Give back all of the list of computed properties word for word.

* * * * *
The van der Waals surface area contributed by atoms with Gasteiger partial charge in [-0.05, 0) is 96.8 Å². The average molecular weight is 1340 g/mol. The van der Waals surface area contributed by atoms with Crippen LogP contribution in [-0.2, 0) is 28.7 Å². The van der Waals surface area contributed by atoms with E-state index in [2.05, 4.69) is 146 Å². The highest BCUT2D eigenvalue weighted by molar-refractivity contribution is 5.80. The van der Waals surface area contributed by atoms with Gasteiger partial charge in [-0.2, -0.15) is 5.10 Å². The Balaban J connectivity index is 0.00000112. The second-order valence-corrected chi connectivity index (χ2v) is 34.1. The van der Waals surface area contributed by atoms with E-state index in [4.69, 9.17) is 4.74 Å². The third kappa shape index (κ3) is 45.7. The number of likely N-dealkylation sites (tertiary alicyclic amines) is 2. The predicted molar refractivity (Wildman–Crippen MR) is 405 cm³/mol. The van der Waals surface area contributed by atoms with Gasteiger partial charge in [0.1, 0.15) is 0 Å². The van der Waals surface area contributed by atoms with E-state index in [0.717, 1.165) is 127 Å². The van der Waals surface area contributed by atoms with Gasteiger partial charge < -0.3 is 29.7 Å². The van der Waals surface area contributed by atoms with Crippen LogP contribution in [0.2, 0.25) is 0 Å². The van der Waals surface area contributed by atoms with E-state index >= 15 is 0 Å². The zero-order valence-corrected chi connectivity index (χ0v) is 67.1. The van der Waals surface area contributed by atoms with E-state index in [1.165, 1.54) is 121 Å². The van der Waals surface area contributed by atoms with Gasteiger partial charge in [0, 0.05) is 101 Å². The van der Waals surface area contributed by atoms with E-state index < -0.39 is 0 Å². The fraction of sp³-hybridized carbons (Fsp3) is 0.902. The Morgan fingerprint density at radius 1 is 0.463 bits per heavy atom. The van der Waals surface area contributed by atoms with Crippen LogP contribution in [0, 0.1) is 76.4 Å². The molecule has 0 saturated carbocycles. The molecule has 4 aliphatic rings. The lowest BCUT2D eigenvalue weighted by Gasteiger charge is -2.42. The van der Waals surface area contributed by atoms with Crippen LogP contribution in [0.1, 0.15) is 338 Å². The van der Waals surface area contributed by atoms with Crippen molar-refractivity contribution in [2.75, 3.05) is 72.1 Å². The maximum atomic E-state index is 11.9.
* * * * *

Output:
The van der Waals surface area contributed by atoms with Gasteiger partial charge in [-0.05, 0) is 96.8 Å². The average molecular weight is 1340 g/mol. The van der Waals surface area contributed by atoms with Crippen LogP contribution in [-0.2, 0) is 28.7 Å². The van der Waals surface area contributed by atoms with E-state index in [2.05, 4.69) is 146 Å². The highest BCUT2D eigenvalue weighted by molar-refractivity contribution is 5.80. The van der Waals surface area contributed by atoms with Gasteiger partial charge in [-0.2, -0.15) is 5.10 Å². The Balaban J connectivity index is 0.00000112. The second-order valence-corrected chi connectivity index (χ2v) is 34.1. The van der Waals surface area contributed by atoms with E-state index in [4.69, 9.17) is 4.74 Å². The third kappa shape index (κ3) is 45.7. The number of likely N-dealkylation sites (tertiary alicyclic amines) is 2. The predicted molar refractivity (Wildman–Crippen MR) is 405 cm³/mol. The van der Waals surface area contributed by atoms with Gasteiger partial charge in [0.1, 0.15) is 0 Å². The van der Waals surface area contributed by atoms with E-state index in [0.717, 1.165) is 127 Å². The van der Waals surface area contributed by atoms with Gasteiger partial charge < -0.3 is 29.7 Å². The van der Waals surface area contributed by atoms with Crippen LogP contribution in [0.2, 0.25) is 0 Å². The van der Waals surface area contributed by atoms with E-state index >= 15 is 0 Å². The zero-order valence-corrected chi connectivity index (χ0v) is 67.1. The van der Waals surface area contributed by atoms with E-state index in [1.165, 1.54) is 121 Å². The van der Waals surface area contributed by atoms with Gasteiger partial charge in [0, 0.05) is 101 Å². The van der Waals surface area contributed by atoms with E-state index < -0.39 is 0 Å². The fraction of sp³-hybridized carbons (Fsp3) is 0.902. The Morgan fingerprint density at radius 1 is 0.463 bits per heavy atom. The van der Waals surface area contributed by atoms with Crippen LogP contribution in [0, 0.1) is 76.4 Å². The molecule has 0 saturated carbocycles. The molecule has 4 aliphatic rings. The lowest BCUT2D eigenvalue weighted by Gasteiger charge is -2.42. The van der Waals surface area contributed by atoms with Crippen LogP contribution in [0.1, 0.15) is 338 Å². The van der Waals surface area contributed by atoms with Crippen molar-refractivity contribution in [2.75, 3.05) is 72.1 Å². The maximum atomic E-state index is 11.9.